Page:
Faster way to redirect console logs to a file

I am working on an application which uses a C library using cgo binding. The library by default dumps logs on console.

To redirect the logs from console, we have used the following code

file, err := os.OpenFile(logFile, os.O_WRONLY|os.O_CREATE|os.O_SYNC, 0644)
if err != nil {
return errors.New(“error creating log file, using stderr”)
syscall.Dup2(int(file.Fd()), 1)
syscall.Dup2(int(file.Fd()), 2)

This works well but slows down the whole program considerably. If the logs are huge, the program execution is delayed.
If I run this code from RAM disk(RAM disk I/O is much faster than disk I/O), things are good. but if logs are huge, having all the logs on RAM will not make much sense given that RAM disk has limited space.
For the code that we have written in go, we have used logrus for logging which works well.

Can someone please suggest a faster way to redirect the logs from console to a file. I can’t change anything in the C library.

1 Like

One update here. Tried Dup3 variant. That is even more slower.

You say that the C library “by default” dumps logs to the console. I understand that you cannot modify the C library, but is there any way to configure it to dump to a file directly?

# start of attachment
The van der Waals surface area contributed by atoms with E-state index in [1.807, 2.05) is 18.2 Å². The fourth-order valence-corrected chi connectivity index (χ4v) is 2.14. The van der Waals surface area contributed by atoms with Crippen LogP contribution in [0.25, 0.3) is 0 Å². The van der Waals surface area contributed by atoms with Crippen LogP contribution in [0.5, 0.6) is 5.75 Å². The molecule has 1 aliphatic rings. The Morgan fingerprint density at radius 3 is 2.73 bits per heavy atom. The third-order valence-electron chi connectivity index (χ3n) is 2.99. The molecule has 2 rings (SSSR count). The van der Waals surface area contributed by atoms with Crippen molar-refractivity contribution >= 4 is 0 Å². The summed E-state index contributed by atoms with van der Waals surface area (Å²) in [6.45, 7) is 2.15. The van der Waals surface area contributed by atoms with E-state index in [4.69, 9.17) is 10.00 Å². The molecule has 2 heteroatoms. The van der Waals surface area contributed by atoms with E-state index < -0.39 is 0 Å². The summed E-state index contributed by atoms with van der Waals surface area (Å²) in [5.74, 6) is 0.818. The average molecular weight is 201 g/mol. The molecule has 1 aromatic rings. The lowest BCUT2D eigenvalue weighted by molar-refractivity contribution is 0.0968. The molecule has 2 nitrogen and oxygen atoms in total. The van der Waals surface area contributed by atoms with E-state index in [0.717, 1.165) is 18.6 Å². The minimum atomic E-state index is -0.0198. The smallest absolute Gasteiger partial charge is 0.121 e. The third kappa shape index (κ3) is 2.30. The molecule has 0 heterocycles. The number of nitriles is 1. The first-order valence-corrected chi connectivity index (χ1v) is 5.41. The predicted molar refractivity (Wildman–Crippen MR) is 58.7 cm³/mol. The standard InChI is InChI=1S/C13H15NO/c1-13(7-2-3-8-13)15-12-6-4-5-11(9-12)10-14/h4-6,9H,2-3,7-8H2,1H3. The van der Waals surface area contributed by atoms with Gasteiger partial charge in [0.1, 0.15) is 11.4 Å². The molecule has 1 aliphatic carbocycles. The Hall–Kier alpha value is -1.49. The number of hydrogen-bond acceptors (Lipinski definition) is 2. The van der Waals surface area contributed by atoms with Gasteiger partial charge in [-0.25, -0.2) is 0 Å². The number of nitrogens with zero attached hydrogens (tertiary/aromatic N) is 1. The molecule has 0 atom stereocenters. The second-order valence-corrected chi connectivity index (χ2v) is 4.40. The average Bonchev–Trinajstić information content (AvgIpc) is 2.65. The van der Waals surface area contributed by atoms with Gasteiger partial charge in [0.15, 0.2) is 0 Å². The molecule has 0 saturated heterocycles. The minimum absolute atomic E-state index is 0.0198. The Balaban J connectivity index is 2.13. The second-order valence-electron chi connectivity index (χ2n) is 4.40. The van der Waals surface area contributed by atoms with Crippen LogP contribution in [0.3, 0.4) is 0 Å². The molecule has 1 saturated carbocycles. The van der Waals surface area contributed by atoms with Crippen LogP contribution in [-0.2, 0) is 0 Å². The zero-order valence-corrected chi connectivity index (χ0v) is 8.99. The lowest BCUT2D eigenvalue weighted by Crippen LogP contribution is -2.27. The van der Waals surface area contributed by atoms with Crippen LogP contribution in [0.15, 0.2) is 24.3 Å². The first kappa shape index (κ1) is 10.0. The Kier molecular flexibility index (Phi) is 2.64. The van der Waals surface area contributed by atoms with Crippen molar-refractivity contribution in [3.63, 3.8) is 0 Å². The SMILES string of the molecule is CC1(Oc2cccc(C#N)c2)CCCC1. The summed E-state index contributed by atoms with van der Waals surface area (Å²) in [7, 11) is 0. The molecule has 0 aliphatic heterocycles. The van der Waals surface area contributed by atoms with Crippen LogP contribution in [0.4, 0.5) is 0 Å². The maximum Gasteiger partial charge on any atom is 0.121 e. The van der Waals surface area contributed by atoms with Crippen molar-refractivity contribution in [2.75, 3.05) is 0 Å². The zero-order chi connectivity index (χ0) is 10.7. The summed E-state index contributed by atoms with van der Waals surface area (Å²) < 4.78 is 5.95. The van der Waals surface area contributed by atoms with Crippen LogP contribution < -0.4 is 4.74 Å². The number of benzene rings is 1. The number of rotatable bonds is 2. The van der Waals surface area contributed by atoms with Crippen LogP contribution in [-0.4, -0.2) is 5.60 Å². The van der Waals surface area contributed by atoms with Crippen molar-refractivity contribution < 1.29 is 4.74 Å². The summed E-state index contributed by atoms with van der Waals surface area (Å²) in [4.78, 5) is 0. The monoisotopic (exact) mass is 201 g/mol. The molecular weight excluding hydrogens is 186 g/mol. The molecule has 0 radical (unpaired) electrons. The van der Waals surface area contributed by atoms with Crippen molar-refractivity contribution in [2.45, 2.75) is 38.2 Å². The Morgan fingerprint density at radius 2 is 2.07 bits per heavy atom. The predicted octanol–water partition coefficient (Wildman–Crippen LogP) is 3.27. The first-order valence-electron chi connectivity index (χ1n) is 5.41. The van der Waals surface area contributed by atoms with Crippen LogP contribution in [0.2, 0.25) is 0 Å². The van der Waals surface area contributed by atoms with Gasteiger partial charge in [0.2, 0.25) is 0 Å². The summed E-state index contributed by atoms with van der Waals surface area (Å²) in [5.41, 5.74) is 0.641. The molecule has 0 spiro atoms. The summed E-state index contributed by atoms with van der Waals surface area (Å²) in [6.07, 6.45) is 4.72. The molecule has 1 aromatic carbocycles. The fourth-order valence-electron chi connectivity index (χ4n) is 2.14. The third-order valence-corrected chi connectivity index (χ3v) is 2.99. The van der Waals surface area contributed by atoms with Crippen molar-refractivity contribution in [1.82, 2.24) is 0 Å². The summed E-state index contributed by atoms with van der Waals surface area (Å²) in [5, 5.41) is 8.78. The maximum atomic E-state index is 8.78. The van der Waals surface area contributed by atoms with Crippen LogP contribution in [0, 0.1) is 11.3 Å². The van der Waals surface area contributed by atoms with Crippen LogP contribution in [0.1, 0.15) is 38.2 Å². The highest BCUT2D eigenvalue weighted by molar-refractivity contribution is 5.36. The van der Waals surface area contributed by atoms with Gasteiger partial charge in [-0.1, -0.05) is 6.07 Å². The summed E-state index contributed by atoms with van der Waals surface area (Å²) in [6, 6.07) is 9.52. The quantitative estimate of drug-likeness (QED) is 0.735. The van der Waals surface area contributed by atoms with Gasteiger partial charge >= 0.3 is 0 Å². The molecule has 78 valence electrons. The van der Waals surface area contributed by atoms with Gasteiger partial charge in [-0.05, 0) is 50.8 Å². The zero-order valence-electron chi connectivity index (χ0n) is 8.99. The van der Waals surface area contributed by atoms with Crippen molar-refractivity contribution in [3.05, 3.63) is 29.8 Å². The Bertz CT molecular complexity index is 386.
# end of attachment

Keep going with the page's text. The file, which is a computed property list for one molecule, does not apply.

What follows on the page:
I’m curious if the slowdown is because of Go or if it’s perhaps because dumping to disk is just slow. If you don’t do anything in your code to handle the redirection from stdout or stderr to disk and then redirect from your console, does it still slow down or is it fine?

No the library doesn’t support writing to a file.

Further about the redirection, if i disable above two lines, the speed is increased.

I am yet to check the behavior when “the redirection from stdout or stderr to disk and then redirect from your console”.

Stop asking for writes to be really, really, really slow. Don’t O_SYNC.

$ man open


Write operations on the file will complete according to the  re‐
quirements  of  synchronized  I/O  file integrity completion (by
contrast with the synchronized  I/O  data  integrity  completion
provided by O_DSYNC.)

By  the  time write(2) (or similar) returns, the output data and
associated file metadata have been transferred to the underlying
hardware  (i.e.,  as though each write(2) was followed by a call
to fsync(2)).
1 Like

Thanks @petrus. That solves my problem.

This topic was automatically closed 90 days after the last reply. New replies are no longer allowed.